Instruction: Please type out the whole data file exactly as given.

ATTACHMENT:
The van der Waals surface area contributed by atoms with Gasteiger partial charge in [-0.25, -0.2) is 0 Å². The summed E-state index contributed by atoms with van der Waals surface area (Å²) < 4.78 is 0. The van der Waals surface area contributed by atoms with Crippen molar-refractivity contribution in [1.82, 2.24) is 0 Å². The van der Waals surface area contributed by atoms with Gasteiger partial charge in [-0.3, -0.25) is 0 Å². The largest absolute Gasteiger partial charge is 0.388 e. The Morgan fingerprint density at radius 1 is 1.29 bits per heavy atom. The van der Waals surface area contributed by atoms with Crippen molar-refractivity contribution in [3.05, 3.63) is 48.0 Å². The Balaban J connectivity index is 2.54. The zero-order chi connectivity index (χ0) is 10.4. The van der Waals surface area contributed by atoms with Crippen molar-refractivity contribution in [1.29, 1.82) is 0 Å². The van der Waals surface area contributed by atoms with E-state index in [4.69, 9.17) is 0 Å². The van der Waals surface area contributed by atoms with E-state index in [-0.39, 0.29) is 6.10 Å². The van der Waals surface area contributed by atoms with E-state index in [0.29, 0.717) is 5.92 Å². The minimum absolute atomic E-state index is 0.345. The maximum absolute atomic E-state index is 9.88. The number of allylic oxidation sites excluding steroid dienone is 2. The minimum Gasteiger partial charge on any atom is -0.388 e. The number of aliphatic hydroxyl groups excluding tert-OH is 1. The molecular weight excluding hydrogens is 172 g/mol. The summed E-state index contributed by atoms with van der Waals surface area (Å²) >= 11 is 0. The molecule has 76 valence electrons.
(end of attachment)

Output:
The van der Waals surface area contributed by atoms with Gasteiger partial charge in [-0.25, -0.2) is 0 Å². The summed E-state index contributed by atoms with van der Waals surface area (Å²) < 4.78 is 0. The van der Waals surface area contributed by atoms with Crippen molar-refractivity contribution in [1.82, 2.24) is 0 Å². The van der Waals surface area contributed by atoms with Gasteiger partial charge in [-0.3, -0.25) is 0 Å². The largest absolute Gasteiger partial charge is 0.388 e. The Morgan fingerprint density at radius 1 is 1.29 bits per heavy atom. The van der Waals surface area contributed by atoms with Crippen molar-refractivity contribution in [3.05, 3.63) is 48.0 Å². The Balaban J connectivity index is 2.54. The zero-order chi connectivity index (χ0) is 10.4. The van der Waals surface area contributed by atoms with Crippen molar-refractivity contribution in [1.29, 1.82) is 0 Å². The van der Waals surface area contributed by atoms with E-state index in [4.69, 9.17) is 0 Å². The van der Waals surface area contributed by atoms with E-state index in [-0.39, 0.29) is 6.10 Å². The van der Waals surface area contributed by atoms with E-state index in [0.29, 0.717) is 5.92 Å². The minimum absolute atomic E-state index is 0.345. The maximum absolute atomic E-state index is 9.88. The number of allylic oxidation sites excluding steroid dienone is 2. The minimum Gasteiger partial charge on any atom is -0.388 e. The number of aliphatic hydroxyl groups excluding tert-OH is 1. The molecular weight excluding hydrogens is 172 g/mol. The summed E-state index contributed by atoms with van der Waals surface area (Å²) >= 11 is 0. The molecule has 76 valence electrons.